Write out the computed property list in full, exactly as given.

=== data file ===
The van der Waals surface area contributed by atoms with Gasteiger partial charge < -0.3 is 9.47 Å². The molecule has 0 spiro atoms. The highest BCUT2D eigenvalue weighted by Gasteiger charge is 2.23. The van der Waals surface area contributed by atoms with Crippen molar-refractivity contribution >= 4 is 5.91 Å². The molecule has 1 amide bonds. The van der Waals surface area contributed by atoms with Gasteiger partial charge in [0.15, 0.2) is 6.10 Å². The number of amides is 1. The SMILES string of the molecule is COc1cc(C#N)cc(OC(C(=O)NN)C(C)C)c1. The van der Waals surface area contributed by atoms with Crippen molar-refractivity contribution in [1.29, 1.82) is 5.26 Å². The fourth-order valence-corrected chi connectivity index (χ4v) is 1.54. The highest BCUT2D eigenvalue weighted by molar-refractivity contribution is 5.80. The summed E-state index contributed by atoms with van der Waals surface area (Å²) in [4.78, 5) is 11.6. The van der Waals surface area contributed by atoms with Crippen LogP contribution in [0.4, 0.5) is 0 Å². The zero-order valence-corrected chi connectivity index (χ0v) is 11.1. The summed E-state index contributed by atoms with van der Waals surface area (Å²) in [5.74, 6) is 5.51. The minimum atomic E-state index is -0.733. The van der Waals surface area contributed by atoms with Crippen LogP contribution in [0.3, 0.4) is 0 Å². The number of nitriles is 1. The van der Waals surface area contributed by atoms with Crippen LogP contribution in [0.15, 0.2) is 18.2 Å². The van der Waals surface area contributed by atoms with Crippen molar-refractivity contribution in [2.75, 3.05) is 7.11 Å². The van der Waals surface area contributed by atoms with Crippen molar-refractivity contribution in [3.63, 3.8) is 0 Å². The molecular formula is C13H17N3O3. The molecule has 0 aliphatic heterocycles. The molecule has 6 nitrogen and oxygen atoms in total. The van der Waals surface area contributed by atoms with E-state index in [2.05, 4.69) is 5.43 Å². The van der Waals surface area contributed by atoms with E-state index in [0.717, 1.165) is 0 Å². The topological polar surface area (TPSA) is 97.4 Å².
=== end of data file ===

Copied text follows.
The van der Waals surface area contributed by atoms with Gasteiger partial charge < -0.3 is 9.47 Å². The molecule has 0 spiro atoms. The highest BCUT2D eigenvalue weighted by Gasteiger charge is 2.23. The van der Waals surface area contributed by atoms with Crippen molar-refractivity contribution >= 4 is 5.91 Å². The molecule has 1 amide bonds. The van der Waals surface area contributed by atoms with Gasteiger partial charge in [0.15, 0.2) is 6.10 Å². The number of amides is 1. The SMILES string of the molecule is COc1cc(C#N)cc(OC(C(=O)NN)C(C)C)c1. The van der Waals surface area contributed by atoms with Crippen molar-refractivity contribution in [1.29, 1.82) is 5.26 Å². The fourth-order valence-corrected chi connectivity index (χ4v) is 1.54. The highest BCUT2D eigenvalue weighted by molar-refractivity contribution is 5.80. The summed E-state index contributed by atoms with van der Waals surface area (Å²) in [4.78, 5) is 11.6. The van der Waals surface area contributed by atoms with Crippen LogP contribution in [0.4, 0.5) is 0 Å². The zero-order valence-corrected chi connectivity index (χ0v) is 11.1. The summed E-state index contributed by atoms with van der Waals surface area (Å²) in [5.74, 6) is 5.51. The minimum atomic E-state index is -0.733. The van der Waals surface area contributed by atoms with Crippen LogP contribution in [0.3, 0.4) is 0 Å². The number of nitriles is 1. The van der Waals surface area contributed by atoms with Crippen LogP contribution in [0.15, 0.2) is 18.2 Å². The van der Waals surface area contributed by atoms with Crippen molar-refractivity contribution in [2.75, 3.05) is 7.11 Å². The van der Waals surface area contributed by atoms with Crippen molar-refractivity contribution in [3.63, 3.8) is 0 Å². The molecular formula is C13H17N3O3. The molecule has 0 aliphatic heterocycles. The molecule has 6 nitrogen and oxygen atoms in total. The van der Waals surface area contributed by atoms with E-state index in [2.05, 4.69) is 5.43 Å². The van der Waals surface area contributed by atoms with E-state index in [0.717, 1.165) is 0 Å². The topological polar surface area (TPSA) is 97.4 Å².